Radio Procedures

Leroy P. McKeever offers fire departments a practical guide in using their radio system to relay imperative information.


The radio is the heart of any fire department communications system. Your department may not have computerized dispatching, mobile data terminals in the rigs or voice alarms in the firehouse but it probably has a radio system. Your radio system may be operated by the fire department, a regional...


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After making more than a dozen attempts to contact a unit at the scene, he dispatched the only remaining engine solely to act as a radio contact. This made it necessary to call in a mutual aid engine to cover the district. All that was needed was one member designated to monitor the radio and pass along the information. The department involved in this incident had equipped most of its members with portable radios on both base and fireground frequencies; lack of equipment was not a cause of this problem.

This incident occurred a few years ago before the more widespread use of the incident command system and command posts. However, if no one at the command post is paying attention to the base radio, only to the fireground frequency, the same situation could occur. Many departments have begun to designate the pump operator of the second- or third-arriving engine as the radio contact. This is logical since the pump operator is usually close to the apparatus and can easily monitor the radio.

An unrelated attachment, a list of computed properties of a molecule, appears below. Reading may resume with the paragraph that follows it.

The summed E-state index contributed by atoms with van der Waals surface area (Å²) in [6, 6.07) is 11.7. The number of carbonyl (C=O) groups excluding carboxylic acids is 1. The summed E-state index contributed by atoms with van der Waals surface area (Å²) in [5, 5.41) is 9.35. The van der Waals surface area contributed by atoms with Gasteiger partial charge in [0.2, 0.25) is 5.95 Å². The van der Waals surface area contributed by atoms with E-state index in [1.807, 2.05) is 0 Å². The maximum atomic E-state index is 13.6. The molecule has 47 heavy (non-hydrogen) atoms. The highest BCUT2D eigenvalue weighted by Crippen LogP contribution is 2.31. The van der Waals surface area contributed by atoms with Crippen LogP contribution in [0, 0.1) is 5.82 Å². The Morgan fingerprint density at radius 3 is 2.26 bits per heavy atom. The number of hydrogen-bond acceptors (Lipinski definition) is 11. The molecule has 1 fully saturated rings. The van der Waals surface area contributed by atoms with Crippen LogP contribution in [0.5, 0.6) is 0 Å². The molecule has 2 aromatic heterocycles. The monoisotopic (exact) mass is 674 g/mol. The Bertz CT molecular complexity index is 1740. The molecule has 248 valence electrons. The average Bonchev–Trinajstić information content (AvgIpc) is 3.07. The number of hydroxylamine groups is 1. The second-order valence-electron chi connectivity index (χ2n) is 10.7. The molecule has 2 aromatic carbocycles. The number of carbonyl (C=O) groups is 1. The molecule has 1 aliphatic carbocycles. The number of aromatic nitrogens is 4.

All department members should be trained in radio discipline. Picking up the microphone and blurting out a message over the air is poor practice since it could "cover" a more important message. This also applies to radio messages given at the scene on the fireground frequency. A unit should contact the dispatcher, wait for an acknowledgement and then transmit the message. If any message you receive is not completely clear to you, ask that it be repeated.

Everyone in the department should be familiar with the terms to be used in extreme situations "Mayday," "Urgent," "Emergency," etc. It should be made clear that these terms are to be used only in very serious situations. Routine use or overuse of this radio terminology will reduce its effectiveness. All unnecessary radio traffic should cease when a message of this type is given. The reason for giving this type of message should be quickly ascertained (collapse, firefighter down or loss of water supply, for example). At no time should a message prefaced by one of these terms be ignored or not acknowledged.

All radio messages should be acknowledged, something that is obvious but often not done. If the receiver does not acknowledge the message correctly, the sender usually has no choice but to repeat it. This results in unnecessary radio transmissions.


Leroy P. McKeever is a supervising dispatcher in the FDNY Bureau of Communications, assigned to the Bronx.